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The Street
The Street
Ian Krietzberg

Apple has a fierce new competitor: a rising tech mogul

Bloomberg reported Tuesday that the Apple (AAPL) -) design executive Tang Tan would be joining fellow Apple veteran and iconic designer Jony Ive's design firm, LoveFrom, after he leaves the Cupertino tech giant in February. 

The firm, fueled by the combined efforts of Tan and Ive, will be working with OpenAI CEO Sam Altman to develop an artificial intelligence hardware project. LoveFrom will design the look and abilities of the devices, while Altman will be providing the underlying AI software. 

Sources told Bloomberg that Ive hoped to eventually turn the work on AI hardware devices into its own company. 

Related: Key investor says one Magnificent 7 stock will be valued at $4 trillion next year

This comes in the wake of Altman's dramatic removal and subsequent reinstatement as chief executive of OpenAI.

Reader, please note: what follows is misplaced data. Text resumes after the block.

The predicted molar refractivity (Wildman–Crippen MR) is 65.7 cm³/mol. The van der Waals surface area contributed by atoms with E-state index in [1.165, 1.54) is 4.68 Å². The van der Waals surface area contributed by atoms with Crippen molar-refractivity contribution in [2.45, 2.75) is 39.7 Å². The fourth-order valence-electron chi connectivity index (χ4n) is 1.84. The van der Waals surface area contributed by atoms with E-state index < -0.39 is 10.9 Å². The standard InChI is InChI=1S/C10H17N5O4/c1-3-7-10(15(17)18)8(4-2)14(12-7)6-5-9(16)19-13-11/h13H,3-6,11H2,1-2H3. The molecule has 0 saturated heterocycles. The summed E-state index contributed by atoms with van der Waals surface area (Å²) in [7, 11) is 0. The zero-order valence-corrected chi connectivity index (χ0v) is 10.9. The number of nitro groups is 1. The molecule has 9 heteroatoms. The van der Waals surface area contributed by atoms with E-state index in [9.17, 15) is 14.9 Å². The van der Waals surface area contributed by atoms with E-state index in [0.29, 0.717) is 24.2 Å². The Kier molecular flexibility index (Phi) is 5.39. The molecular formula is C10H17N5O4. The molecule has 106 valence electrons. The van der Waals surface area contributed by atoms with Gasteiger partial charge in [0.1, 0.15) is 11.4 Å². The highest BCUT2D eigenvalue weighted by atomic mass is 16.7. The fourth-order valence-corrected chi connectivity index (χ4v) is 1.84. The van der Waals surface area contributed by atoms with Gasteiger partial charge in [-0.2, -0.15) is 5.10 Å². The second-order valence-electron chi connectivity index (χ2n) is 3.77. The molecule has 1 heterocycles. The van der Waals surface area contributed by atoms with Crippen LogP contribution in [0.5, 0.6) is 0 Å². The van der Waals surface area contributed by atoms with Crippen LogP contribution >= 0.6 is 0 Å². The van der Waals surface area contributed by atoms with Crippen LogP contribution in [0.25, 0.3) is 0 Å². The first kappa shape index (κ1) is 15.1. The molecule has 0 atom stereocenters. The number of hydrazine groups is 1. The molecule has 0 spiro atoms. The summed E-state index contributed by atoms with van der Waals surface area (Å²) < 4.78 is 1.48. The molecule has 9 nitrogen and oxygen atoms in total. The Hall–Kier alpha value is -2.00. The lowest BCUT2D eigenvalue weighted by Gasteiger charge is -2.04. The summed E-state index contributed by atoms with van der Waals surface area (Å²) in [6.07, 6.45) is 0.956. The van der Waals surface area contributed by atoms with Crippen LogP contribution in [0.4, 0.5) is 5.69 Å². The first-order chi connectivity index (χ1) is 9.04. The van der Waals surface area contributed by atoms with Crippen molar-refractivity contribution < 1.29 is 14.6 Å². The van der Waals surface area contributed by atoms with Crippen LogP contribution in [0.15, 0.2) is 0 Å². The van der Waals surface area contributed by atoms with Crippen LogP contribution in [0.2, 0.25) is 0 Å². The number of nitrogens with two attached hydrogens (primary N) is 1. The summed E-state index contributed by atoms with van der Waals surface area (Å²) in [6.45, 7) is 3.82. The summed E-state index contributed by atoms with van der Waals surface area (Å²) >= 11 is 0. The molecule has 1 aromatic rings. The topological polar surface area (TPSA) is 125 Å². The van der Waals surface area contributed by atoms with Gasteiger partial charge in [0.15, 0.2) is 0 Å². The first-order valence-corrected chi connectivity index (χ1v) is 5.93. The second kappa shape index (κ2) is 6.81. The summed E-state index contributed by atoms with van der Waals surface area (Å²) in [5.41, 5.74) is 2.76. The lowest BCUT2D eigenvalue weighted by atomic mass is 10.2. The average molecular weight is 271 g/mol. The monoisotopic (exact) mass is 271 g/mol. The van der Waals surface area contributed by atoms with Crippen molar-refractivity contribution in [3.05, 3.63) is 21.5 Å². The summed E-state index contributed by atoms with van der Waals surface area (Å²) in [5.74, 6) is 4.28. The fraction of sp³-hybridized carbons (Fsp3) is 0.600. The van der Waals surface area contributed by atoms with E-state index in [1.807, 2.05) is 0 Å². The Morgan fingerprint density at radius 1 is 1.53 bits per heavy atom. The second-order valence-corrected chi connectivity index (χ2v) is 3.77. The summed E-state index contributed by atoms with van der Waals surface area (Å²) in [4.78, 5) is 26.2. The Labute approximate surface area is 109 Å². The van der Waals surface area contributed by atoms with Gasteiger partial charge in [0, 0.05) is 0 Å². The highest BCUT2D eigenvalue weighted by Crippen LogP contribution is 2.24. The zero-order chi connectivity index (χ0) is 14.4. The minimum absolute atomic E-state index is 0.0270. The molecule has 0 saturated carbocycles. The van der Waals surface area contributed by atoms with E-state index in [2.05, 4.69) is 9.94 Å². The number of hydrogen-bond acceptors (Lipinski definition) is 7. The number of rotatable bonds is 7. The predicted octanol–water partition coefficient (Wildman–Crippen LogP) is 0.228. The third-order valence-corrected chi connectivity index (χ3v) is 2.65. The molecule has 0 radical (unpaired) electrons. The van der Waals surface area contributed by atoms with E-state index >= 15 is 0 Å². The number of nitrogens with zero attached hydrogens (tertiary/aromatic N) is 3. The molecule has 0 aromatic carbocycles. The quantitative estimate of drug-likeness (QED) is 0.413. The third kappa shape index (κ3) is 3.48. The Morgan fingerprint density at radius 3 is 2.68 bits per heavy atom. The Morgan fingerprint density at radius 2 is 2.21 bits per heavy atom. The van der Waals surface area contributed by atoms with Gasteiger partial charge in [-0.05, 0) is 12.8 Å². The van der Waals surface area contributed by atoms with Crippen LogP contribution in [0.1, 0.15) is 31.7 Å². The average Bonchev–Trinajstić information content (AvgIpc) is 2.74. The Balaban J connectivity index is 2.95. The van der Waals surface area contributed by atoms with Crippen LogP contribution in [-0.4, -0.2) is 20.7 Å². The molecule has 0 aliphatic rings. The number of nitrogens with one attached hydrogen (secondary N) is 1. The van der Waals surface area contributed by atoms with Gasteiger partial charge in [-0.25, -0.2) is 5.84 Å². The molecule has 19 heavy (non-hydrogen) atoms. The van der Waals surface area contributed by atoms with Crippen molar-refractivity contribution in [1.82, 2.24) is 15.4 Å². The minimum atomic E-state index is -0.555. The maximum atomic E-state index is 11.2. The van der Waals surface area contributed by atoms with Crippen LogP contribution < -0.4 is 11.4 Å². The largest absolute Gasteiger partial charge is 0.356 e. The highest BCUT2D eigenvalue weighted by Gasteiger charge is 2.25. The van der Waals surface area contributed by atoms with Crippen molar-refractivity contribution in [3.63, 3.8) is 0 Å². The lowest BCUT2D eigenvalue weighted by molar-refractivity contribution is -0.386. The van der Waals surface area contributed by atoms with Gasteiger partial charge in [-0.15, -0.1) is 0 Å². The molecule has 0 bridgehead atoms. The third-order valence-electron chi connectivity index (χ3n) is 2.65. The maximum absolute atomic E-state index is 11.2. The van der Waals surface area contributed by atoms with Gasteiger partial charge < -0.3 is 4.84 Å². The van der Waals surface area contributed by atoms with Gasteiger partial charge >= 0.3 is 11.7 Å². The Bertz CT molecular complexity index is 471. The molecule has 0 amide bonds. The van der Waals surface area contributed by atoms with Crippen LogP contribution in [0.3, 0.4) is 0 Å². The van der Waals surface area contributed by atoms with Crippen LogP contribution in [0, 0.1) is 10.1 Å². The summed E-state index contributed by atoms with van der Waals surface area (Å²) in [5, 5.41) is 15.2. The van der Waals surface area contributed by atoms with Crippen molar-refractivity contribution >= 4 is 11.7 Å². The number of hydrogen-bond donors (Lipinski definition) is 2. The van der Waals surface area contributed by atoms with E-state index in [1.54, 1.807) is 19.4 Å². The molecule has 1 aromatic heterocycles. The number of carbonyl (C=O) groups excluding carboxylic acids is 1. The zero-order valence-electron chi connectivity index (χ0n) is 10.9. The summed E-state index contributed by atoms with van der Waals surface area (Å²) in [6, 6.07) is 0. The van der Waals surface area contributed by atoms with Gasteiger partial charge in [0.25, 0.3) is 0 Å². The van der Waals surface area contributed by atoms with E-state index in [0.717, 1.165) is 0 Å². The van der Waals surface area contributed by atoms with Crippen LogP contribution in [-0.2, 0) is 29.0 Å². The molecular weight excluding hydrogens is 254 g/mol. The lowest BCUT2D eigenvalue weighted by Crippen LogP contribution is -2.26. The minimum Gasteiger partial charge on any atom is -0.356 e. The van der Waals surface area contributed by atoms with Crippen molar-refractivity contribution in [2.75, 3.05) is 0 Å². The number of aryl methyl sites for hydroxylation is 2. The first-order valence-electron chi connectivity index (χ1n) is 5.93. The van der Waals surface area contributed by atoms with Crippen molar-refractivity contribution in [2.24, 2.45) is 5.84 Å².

The projects, Bloomberg reported, are currently in an early concept phase. Some early concepts include devices for the home. 

Neither Apple nor OpenAI responded to requests for comment. 

Tan's jump to join LoveFrom marks the latest in an ongoing Apple exodus. The firm's roster includes more than 20 former Apple employees. 

LoveFrom works with a number of other clients, including Airbnb and Ferrari. The company had a three-year consulting deal with Apple that expired in 2022. 

Related: Apple Wants to Crash ChatGPT's Party -- Here's Why It Might Succeed

Analyst Gene Munster: 'Not an iPhone Killer'

Deepwater's Gene Munster, in response to the report, called news of LoveFrom's latest project a "big deal." 

If OpenAI was "just another customer," Munster told CNBC, then Ive wouldn't be hiring this level of talent. 

"Think of this as magnets that are starting to get into each other's gravitational pull," he said. "They want to make a run at this."

The most logical result, according to Munster, is that nothing happens. He added, however, that chances were 1 in 3 that the project would succeed and morph into a new company for Ive. 

Ive is "not in this to kill Apple; he wants to change the world," Munster said, adding that the project would likely take years to come together. "I don't think this is the iPhone killer. I see this as yet another device, and Apple's going to have to respond in kind."

Munster added that he expected the iPhone would be "just fine" for at least the next five years, if not longer. 

Shares of Apple, up around 50% for the year, were flat before the market open Wednesday. 

Related: Human creativity persists in the era of generative AI

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